Since you are a pitta type and you like Ashtanga, you may choose to practice it in a more yin or receptive way when you feel like it– for instance don’t practice in too hot of a room or in the sun or in the middle of the day. Do less vinyasa between seated postures or hold postures longer. Finishing postures are known as ‘cooling’ so you could spend more time with them. Also it could be helpful to keep your brain passive and relaxed while practicing.

In short, there are many things you can do to decrease fire in practice, learn what works for you day by day. Hari Om! ­­– David


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About David Garrigues

David Garrigues is an international yoga teacher. He is recognized as one of a few teachers in the US certified to teach Ashtanga Yoga by the late world renown yoga master Sri K Pattabhi Jois. As an Ashtanga Ambassador he bases his teachings on the idea that 'Anyone can take practice', a core idea in the teachings of Sri K Pattabhi Jois. David's mission is to help others flourish within the living, contemporary lineage of Ashtanga Yoga. He aims to be part of an ever wider circle of people who are committed to applying the teachings of ashtanga yoga in ways that promote physical, psychological, and spiritual growth in themselves and others. David's website and highly popular youtube video channel, Asana Kitchen, has a wealth of free, expert yoga instructional materials to inspire progress in beginner through advanced practitioners. He is the author of three Ashtanga Yoga dvd's, A Guide to the Primary Series, A Guide to the Ashtanga Yoga Pranayama Sequence, and A Guide to the Second Series. His book Vayu Siddhi: A Guide to Free Breathing was written and inspired by yogic sacred texts on the science of asana and pranayama, the two favorite subjects of students of ashtanga yoga. He is the director of the Ashtanga Yoga School of Philadelphia and the Ashtanga Yoga School of Kovalam in India.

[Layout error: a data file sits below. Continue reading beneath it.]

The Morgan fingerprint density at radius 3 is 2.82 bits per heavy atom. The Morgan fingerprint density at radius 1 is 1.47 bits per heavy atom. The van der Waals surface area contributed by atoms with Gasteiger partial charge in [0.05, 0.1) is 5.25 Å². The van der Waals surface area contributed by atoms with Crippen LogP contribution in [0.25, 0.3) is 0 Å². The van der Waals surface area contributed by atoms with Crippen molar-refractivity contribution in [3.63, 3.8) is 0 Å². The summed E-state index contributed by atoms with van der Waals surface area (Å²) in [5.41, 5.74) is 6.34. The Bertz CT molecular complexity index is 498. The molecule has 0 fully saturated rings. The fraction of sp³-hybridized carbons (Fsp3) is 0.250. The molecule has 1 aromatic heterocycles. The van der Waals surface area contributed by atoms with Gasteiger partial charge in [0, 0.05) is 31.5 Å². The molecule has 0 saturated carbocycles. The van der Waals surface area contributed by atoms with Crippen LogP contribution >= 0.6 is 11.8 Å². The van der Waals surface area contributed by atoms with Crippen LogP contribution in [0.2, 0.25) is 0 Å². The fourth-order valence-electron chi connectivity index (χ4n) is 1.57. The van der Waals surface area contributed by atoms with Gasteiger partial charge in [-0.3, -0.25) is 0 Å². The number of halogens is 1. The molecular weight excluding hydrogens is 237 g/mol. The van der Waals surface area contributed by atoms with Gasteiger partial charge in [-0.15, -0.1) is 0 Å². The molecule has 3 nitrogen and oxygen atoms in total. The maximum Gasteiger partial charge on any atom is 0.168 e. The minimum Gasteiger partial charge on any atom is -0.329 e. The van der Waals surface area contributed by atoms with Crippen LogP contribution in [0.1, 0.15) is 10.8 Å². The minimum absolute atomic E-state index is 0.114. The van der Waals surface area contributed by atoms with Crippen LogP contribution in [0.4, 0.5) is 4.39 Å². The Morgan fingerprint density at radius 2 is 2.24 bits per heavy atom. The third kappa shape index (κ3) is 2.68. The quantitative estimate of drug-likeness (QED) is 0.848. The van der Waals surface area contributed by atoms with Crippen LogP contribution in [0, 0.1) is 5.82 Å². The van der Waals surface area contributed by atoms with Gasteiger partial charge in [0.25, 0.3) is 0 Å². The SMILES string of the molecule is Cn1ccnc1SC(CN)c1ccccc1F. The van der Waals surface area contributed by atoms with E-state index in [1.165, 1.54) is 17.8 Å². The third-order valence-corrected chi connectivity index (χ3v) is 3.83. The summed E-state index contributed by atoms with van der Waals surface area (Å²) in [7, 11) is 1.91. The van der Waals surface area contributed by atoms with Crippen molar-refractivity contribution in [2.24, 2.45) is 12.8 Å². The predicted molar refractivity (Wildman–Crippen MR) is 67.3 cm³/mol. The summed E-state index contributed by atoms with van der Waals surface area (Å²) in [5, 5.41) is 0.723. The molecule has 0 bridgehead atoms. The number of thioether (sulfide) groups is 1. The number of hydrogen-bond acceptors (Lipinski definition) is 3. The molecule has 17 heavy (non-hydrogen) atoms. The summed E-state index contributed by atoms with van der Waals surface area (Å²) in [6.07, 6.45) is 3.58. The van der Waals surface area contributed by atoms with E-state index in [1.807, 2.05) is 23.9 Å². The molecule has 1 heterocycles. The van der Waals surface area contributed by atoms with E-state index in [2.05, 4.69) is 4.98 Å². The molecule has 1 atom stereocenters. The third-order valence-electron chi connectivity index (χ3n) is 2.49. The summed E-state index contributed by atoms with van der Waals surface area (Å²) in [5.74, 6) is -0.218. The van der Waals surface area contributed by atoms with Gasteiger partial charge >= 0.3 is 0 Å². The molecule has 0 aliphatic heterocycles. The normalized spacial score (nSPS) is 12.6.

Comments

9 Responses to “Should Fiery Pittas Practice Ashtanga Yoga?”

  1. LotusMama says:

    "Give me spiritual danger, give me the edge, give me something that makes me sweat, makes me breathe, makes me open inside and feel truly alive. Give me enough fire to face my apathy every day. Give me enough fire to burn my petty mind that continuously spins out just the right type of nonsense to hook me into fear, judgment and insecurity. Give me enough fire to care more about what’s inside me than any other thing."

    Love this!!

  2. Scott Robinson YesuDas says:

    Very nice, David–not only the commitment to "cracking open the small self," but to cutting through the hooey that can attach itself to yoga practice. Thanks!

  3. Thank You sooooooooo much for this!
    This is wonderful!

  4. Jason Gan says:

    How true. It's like saying that you cannot live in India because it is too hot.

  5. Kim Sequoia says:

    Thank you! I actually had slowly moved away from yoga as it was the approach of Ashtanga that moved me so, and yet I continued to be cautioned against it as I'm very Pitta. You've inspired me to pick it up again!

    Wonderful!

  6. miko says:

    "Though experts and ‘common’ wisdom are important sources of guidance, listen to your own feelings, intuition and inner promptings concerning the unfolding of your sacred, inner world. If you keep feeling that there is something significant for you within the Ashtanga system, then I’d listen to that feeling. The trick is to get to know the system and your own tendencies and then work at it passionately with soul and creativity."

    AMEN!!! We don't need to always look outside ourselves, our guidance and intuition is always there waiting to be felt and heard. We just have pay attention.

  7. […] I did choose to follow one piece of advice from my teacher, David Garrigues. He suggested that I stop practicing Third series. David explained that “doing Third series […]

  8. Daren says:

    I agree with the writer. I hold shoulderstand at the end for 20-25 breaths and my pitta fire is totally tamed and balanced!